At Tucker's shop O'Neill's radical consciousness was fully awakened. Always an eclectic reader, he had already devoured large doses of Schopenhauer, Emerson, Zola and Tolstoy; now he discovered the French social theorist Pierre Joseph Proudhon, the philosopher Max Stirner and -- to his lasting joy -- Nietzsche.

He had long been seeking a substitute belief for the Roman Catholicism he had abandoned at 14, when he discovered his mother's morphine addiction. After a wasted, drunken year at Princeton, a forced marriage at 20 to a young woman he did not love, and several years of seafaring and dereliction, he settled somewhat uneasily into a job as a newspaper reporter in New London, Conn., where his parents had a summer home.

There, in August 1912, he began to express his radical ideas in satiric poetry. And he predictably espoused the Presidential candidacy of the Socialist Party's Eugene V. Debs -- undeterred that Debs had received a paltry 96,000 votes in his first try, in 1900.

This was the background against which O'Neill ranged the passive, pipe-dreaming drunks of Harry Hope's, to whom Hickey (Mr. Spacey), the manic salesman of death, peddles his deluded notion of salvation.

Like most of O'Neill's works, ''The Iceman Cometh'' was drawn from many sources and written on several levels, all of them so skillfully blended by the indefinable catalyst of his genius, that even he at times was unaware of where one level merged with another.

His description of the setting for Parritt's suicide applies almost literally to the seedy waterfront saloon on Fulton Street called Jimmy the Priest's where, in his down-and-out days, O'Neill had tried to do away with himself. In ''Iceman,'' he disguised the name of the saloon, calling it Harry Hope's and characterizing it with deadly accuracy as ''a cheap gin mill of the five-cent whisky, last-resort variety.''

While acknowledging in letters to friends that Harry Hope's saloon, with its upstairs sleeping cubicles, ''physically resembled'' Jimmy the Priest's, O'Neill said its atmosphere was actually a composite. ''The dump in the play,'' he explained, ''is no one place but a combination of three in which I once hung out.''

The other two were a saloon in Greenwich Village called the Golden Swan and a somewhat more upscale if raffish bar in the Garden Hotel, across 27th Street from the old Madison Square Garden.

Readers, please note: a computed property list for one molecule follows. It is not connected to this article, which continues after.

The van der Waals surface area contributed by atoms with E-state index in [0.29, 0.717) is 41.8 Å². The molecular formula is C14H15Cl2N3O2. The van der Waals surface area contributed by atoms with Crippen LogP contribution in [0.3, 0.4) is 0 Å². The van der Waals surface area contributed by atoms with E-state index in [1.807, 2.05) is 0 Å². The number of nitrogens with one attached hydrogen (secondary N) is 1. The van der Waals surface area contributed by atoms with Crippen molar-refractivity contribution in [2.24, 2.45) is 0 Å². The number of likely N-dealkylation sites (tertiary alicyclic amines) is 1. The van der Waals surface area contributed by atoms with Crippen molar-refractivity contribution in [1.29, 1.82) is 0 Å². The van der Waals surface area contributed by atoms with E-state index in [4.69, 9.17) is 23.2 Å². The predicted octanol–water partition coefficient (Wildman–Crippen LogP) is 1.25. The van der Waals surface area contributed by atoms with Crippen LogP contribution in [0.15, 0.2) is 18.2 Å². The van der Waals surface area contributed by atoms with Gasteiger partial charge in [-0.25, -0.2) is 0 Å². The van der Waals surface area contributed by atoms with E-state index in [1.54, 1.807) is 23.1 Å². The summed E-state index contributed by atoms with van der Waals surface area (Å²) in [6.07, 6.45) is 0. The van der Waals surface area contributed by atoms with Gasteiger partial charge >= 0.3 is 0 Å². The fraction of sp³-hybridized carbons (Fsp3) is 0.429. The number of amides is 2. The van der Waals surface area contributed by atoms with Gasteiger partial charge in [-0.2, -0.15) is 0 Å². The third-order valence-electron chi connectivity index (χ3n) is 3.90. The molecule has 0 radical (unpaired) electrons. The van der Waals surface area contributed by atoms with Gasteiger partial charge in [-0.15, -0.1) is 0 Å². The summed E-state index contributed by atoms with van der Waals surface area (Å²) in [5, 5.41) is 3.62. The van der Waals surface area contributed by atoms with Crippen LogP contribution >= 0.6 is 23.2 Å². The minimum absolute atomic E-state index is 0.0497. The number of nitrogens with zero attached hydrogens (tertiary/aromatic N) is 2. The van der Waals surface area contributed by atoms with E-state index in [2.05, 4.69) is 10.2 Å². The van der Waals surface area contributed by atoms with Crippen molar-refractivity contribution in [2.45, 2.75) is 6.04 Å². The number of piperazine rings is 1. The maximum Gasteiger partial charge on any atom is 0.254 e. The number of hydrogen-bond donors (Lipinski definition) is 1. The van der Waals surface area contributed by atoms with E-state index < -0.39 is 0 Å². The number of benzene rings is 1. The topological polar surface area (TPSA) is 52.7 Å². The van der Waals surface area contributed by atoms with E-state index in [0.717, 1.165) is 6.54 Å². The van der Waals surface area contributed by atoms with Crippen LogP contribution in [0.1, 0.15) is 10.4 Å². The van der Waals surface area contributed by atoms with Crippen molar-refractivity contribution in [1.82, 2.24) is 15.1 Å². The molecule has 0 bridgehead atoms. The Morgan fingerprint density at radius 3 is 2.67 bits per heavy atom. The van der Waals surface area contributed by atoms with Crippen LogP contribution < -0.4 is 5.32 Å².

It was at the Golden Swan, nicknamed the Hell Hole by its clientele, that O'Neill met most of the assorted gamblers, gangsters, ex-cops, former Tammany politicians, failed journalists and streetwalkers with whom he peopled Harry Hope's saloon. And it was the Hell Hole's proprietor, Tom Wallace, on whom O'Neill modeled Harry Hope himself (played by James Hazeldine in the current revival).

An ex-prizefighter, Wallace never left his establishment, but emerged every evening from his upstairs quarters to join his regular customers in the bar, all of them, like O'Neill himself, awash in whisky.

''All of the characters [in ''Iceman''] are drawn from life, more or less, although not one of them is an exact portrait of an actual person,'' O'Neill told the critic George Jean Nathan.

Don Parritt is among the more complex characters O'Neill drew. He is based partly on a 24-year-old man who figured in a sensational newspaper story of the period -- treacherous Donald Vose, son of Gertie Vose, who was a member of the anarchist Home Colony near Tacoma, Wash., which advocated the violent overthrow of capitalism and all governmental restriction of individual freedom. .

The story of Vose's villainy, which O'Neill had followed, began in 1910 -- the result of a continuing enmity between the Structural Iron Workers Union of America and the employers' coalition known as the National Erectors Association.

The iron workers had been planting bombs on the West Coast in retaliation for the employers' anti-union tactics, such as fierce opposition to the closed shop and the dismissal of union sympathizers. The outcome was a bitter class struggle, with The Los Angeles Times relentlessly attacking the union in its editorials.